On the morning of 11 March 2016 our firm hosted a seminar on the topic of Invasive Alien Plants. We were honoured to have had outstanding experts in the environmental field as presenters. Our presenters included Elbi Bredenkamp, the director of Enviroworks, Louise Stafford, the Head of Green Jobs at the Environmental Resource Management Department of the City of Cape Town, Professor Johan Du Preez, the director of EnviroNiche Consulting and Livhuwani Nnzeru, an Environmental Officer at the Department of Environmental Affairs.
Invasive Alien Plants (IAPs) are widely considered as a major threat to biodiversity, human livelihoods and economic development. IAPs cost South Africa tens of billions of rands annually in lost agricultural productivity and resources spent on management.
Thus far, this information has not been made known sufficiently to estate agents, which may in part have contributed to many of them ignoring the new legislation. Knowledge of this legislation by all parties will hopefully help prevent non-compliance with the Act.
On 01 August 2014, the Minister of Environmental Affairs published the Alien and Invasive Species Regulations which came into effect on 1 October 2014. The Regulations were conceptualised in a bid to curb the negative effects of IAPs and other Alien Invasive Species (AISs). The Regulations call on land owners and sellers of land to assist the Department of Environmental Affairs to conserve our indigenous fauna and to foster sustainable use of our land. The Regulations identify a total of 559 alien species, including 383 plant species as invasive which are divided into four different categories.
According to Regulation 29(3) of the National Environmental Management: Biodiversity Act 10 of 2004 (NEMBA), the seller of immovable property must, prior to the conclusion of the relevant sale agreement, notify the purchaser of that property in writing of the presence of listed invasive species on that property.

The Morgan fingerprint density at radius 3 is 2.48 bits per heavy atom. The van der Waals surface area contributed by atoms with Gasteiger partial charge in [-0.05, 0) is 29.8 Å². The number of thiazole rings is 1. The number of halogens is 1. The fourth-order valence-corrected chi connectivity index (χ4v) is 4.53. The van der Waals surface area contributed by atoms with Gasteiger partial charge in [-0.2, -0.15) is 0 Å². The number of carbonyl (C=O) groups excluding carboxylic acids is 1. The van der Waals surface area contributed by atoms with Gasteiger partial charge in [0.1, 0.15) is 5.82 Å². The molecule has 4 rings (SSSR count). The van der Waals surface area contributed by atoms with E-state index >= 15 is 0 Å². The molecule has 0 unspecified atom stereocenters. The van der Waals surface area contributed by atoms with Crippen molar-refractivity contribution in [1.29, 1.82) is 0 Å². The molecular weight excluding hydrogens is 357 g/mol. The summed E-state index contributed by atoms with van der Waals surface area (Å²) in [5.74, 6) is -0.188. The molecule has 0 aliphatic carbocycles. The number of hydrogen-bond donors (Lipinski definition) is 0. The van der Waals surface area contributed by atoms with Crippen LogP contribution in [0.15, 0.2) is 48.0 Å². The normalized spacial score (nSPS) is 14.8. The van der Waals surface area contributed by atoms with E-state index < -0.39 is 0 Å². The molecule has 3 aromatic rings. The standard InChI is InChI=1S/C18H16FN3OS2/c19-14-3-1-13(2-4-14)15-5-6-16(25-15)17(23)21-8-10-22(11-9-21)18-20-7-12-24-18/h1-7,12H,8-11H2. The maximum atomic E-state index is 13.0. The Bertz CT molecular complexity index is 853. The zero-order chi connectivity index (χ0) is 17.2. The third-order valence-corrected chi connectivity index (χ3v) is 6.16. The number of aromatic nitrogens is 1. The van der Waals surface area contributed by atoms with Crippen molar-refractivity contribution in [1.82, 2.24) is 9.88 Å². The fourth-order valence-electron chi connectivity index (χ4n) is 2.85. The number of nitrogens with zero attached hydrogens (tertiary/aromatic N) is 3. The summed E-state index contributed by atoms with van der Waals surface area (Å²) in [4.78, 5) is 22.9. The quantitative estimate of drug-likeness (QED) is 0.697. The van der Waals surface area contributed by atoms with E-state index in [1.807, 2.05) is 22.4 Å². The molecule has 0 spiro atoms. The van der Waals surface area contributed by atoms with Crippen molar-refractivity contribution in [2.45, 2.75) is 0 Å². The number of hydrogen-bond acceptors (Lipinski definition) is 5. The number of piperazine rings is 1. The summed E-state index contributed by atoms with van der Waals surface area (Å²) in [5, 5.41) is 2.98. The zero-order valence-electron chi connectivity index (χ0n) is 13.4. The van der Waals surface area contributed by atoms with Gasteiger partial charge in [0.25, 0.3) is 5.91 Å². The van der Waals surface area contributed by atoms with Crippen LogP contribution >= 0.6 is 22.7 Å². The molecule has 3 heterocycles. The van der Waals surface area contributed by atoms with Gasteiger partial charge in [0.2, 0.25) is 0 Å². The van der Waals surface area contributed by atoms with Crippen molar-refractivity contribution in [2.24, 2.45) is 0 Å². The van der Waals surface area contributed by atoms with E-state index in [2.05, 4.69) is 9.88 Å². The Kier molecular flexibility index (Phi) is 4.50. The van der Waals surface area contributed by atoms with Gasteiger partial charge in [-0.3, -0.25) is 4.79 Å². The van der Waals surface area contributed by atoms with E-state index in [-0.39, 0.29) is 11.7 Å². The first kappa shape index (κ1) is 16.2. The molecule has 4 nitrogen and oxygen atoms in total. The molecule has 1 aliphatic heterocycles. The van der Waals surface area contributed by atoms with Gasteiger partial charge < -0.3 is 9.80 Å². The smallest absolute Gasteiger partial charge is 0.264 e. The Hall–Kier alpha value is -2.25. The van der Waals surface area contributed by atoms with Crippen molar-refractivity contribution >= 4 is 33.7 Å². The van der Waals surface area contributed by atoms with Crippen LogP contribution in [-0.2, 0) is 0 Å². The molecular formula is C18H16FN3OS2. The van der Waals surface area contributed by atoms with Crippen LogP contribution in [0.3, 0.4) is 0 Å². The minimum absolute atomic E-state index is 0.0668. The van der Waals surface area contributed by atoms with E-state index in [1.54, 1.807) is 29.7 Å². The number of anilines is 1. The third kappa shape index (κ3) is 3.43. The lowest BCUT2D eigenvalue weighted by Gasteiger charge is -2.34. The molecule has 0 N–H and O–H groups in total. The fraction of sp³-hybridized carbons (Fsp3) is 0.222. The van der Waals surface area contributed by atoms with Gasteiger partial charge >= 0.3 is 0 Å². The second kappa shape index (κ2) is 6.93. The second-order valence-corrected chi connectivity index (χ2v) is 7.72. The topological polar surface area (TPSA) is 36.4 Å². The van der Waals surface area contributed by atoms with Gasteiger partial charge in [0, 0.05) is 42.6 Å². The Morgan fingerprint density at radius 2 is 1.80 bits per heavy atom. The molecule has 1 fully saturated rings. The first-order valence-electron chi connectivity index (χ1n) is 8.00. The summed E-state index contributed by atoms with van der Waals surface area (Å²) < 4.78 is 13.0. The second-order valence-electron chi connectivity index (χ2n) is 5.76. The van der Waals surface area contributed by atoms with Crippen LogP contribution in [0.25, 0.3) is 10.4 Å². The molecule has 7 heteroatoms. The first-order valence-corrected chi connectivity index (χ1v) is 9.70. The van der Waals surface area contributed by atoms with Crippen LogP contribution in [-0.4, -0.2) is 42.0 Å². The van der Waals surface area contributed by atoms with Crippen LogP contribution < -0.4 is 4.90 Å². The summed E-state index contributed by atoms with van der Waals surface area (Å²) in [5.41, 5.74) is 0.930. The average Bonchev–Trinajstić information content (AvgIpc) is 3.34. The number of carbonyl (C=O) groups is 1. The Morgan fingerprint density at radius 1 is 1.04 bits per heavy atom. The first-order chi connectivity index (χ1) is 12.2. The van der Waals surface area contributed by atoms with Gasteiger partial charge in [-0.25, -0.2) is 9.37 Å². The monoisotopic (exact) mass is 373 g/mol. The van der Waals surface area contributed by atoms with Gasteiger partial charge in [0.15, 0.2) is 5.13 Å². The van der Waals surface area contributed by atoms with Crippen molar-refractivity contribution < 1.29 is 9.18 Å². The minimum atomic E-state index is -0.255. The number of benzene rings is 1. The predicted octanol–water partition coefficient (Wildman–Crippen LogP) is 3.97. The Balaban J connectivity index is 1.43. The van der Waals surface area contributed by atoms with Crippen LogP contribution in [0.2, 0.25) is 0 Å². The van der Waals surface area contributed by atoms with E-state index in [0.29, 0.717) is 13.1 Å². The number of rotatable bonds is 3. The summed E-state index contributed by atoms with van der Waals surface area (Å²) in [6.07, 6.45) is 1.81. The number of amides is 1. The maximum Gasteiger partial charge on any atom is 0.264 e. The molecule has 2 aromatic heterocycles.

In practice, an estate agent can add value by guiding a seller in adhering to Regulation 29 of NEMBA. An estate agent should ask a seller of a property to declare in writing whether they are aware of any AISs on their land or if they hold a permit for species that require permits to be held. If, following an enquiry of an estate agent, it is established that AISs have been found on the land for sale, or that the seller holds a permit, then a copy of this confirmation must be handed to a prospective purchaser. The purchaser’s offer should include an acknowledgement by the purchaser that he has been advised of the invasive species on the property. Property sale agreements subsequent to 1 October 2014 should incorporate a clause in terms of which the purchaser acknowledges that he has acquainted himself as to the nature of the property he is purchasing, and that he accepts the property as such, including the vegetation present on the property. The declaration by the seller resulting from an inquiry of an estate agent could well assist in adhering to Regulation 29 and thus avoid the heavy punishment imposed by the Regulations.
This article is a general information sheet and should not be used or relied on as legal or other professional advice. No liability can be accepted for any errors or omissions nor for any loss or damage arising from reliance upon any information herein. Always contact your legal adviser for specific and detailed advice. Errors and omissions excepted (E&OE).